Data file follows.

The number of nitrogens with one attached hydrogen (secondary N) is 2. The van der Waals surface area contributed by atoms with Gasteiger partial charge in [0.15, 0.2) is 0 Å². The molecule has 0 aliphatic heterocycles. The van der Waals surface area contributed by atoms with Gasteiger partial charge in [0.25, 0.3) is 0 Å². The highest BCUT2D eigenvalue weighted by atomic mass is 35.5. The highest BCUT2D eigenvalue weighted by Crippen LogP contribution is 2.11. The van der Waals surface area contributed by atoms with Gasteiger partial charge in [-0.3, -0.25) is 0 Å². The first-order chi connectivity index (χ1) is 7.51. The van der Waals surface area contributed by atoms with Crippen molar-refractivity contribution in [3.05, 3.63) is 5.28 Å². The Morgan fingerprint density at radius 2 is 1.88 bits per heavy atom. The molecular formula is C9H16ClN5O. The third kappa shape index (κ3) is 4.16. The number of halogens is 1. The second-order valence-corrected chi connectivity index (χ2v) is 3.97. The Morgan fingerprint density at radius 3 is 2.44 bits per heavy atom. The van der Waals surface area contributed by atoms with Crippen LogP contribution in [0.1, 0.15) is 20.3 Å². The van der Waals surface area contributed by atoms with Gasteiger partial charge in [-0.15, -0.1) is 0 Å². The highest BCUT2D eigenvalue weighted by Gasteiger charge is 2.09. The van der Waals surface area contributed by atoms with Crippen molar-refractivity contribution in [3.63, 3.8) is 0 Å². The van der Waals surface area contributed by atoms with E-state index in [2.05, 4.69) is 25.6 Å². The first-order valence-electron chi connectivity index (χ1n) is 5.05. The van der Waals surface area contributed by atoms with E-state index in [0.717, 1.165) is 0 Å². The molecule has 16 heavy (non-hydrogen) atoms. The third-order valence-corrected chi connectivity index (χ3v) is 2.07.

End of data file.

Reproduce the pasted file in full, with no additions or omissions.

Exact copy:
The number of nitrogens with one attached hydrogen (secondary N) is 2. The van der Waals surface area contributed by atoms with Gasteiger partial charge in [0.15, 0.2) is 0 Å². The molecule has 0 aliphatic heterocycles. The van der Waals surface area contributed by atoms with Gasteiger partial charge in [0.25, 0.3) is 0 Å². The highest BCUT2D eigenvalue weighted by atomic mass is 35.5. The highest BCUT2D eigenvalue weighted by Crippen LogP contribution is 2.11. The van der Waals surface area contributed by atoms with Gasteiger partial charge in [-0.3, -0.25) is 0 Å². The first-order chi connectivity index (χ1) is 7.51. The van der Waals surface area contributed by atoms with Crippen molar-refractivity contribution in [3.05, 3.63) is 5.28 Å². The Morgan fingerprint density at radius 2 is 1.88 bits per heavy atom. The molecular formula is C9H16ClN5O. The third kappa shape index (κ3) is 4.16. The number of halogens is 1. The second-order valence-corrected chi connectivity index (χ2v) is 3.97. The Morgan fingerprint density at radius 3 is 2.44 bits per heavy atom. The van der Waals surface area contributed by atoms with Crippen LogP contribution in [0.1, 0.15) is 20.3 Å². The van der Waals surface area contributed by atoms with Gasteiger partial charge in [-0.15, -0.1) is 0 Å². The highest BCUT2D eigenvalue weighted by Gasteiger charge is 2.09. The van der Waals surface area contributed by atoms with Crippen molar-refractivity contribution in [3.63, 3.8) is 0 Å². The van der Waals surface area contributed by atoms with E-state index in [2.05, 4.69) is 25.6 Å². The first-order valence-electron chi connectivity index (χ1n) is 5.05. The van der Waals surface area contributed by atoms with E-state index in [0.717, 1.165) is 0 Å². The molecule has 16 heavy (non-hydrogen) atoms. The third-order valence-corrected chi connectivity index (χ3v) is 2.07.